A site called Dr. Math that had this answer. The short answer is "undefined", your first guess above. Here's the long answer: The set R of real numbers does not include an object called infinity, although when mathematicians work with the sets of cardinal or ordinal numbers there are objects that correspond to infinity in one of several senses.
The expressions 1/0 and 0/0 are not defined. That doesn't mean they are infinite. The standard definition for the set Q of all rational numbers is that Q is the set of all real numbers p/q, where p and q are integers and q is not zero. That leaves 1/0 and 0/0 not included in Q since they don't fit the definition.
Some people say that 1/0 is infinity as a kind of short hand for what happens to 1/x as x approaches 0. Note that if x approaches 0 from the right, 1/x becomes larger and larger; often we say that 1/x approaches infinity. Note also that 1/x becomes smaller and smaller as x approaches 0 from the left, so that 1/x approaches negative infinity. 0/0 is often used as shorthand for an indeterminate form in which numerator and denominator approach 0. The ratio is not determined in the sense that it can approach almost anything.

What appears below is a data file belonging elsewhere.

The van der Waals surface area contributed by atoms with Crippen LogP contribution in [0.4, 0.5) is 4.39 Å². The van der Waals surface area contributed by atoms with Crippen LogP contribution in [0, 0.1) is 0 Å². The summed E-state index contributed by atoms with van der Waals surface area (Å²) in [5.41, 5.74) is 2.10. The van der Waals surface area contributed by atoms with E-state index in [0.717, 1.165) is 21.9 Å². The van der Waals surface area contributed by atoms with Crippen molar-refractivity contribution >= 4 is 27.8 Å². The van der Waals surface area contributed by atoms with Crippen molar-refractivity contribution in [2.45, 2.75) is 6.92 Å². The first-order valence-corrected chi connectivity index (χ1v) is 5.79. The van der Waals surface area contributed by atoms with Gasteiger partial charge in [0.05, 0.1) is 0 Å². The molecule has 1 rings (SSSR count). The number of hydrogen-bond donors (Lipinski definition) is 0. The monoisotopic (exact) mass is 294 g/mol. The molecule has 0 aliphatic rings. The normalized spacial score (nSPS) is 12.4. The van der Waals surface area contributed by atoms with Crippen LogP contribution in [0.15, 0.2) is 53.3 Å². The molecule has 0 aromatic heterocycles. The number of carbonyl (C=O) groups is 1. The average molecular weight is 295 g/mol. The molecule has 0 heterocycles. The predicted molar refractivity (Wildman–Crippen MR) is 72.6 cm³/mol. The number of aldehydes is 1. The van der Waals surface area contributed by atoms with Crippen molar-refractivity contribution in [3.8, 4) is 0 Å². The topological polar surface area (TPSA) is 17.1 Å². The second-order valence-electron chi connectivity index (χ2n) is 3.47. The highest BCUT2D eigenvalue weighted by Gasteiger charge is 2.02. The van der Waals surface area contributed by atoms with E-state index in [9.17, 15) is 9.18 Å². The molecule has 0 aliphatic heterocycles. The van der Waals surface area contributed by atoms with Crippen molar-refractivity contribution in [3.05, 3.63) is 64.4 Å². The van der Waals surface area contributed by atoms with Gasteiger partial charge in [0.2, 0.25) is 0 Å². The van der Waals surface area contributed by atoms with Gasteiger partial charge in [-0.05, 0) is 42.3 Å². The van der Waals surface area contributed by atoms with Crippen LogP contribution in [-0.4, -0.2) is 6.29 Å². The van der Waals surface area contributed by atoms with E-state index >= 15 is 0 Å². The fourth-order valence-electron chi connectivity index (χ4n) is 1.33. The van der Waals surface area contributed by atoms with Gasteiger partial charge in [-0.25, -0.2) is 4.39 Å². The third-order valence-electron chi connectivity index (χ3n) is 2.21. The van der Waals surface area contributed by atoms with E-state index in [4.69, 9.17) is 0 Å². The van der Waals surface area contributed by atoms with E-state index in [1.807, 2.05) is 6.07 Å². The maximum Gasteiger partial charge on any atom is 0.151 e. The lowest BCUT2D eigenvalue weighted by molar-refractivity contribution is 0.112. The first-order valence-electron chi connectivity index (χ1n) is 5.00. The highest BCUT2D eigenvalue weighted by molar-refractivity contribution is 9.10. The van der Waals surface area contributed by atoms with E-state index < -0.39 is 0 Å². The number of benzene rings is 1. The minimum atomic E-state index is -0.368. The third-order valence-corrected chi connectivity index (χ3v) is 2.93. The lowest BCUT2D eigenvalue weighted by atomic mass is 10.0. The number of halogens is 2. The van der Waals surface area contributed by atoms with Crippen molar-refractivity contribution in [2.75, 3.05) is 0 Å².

sin(x)/x is a 0/0 indeterminate form; as x approaches 0, both x and sin(x) approach 0; it is known that sin(x)/x approaches 1 as x approaches 0. Try calculating sin(x)/x for x = 0.01, 0.001, 0.0001, etc, in radians.
sqrt(|x|)/x is also a 0/0 indeterminate form; as x approaches 0, both sqrt(|x|) and x approach 0; it is known that the ratio becomes unbounded as x approaches 0. It is misleading to say that it approaches infinity since depending on whether x approaches 0 from the right or left, the ratio becomes very large or very small.
From The Math Forum.
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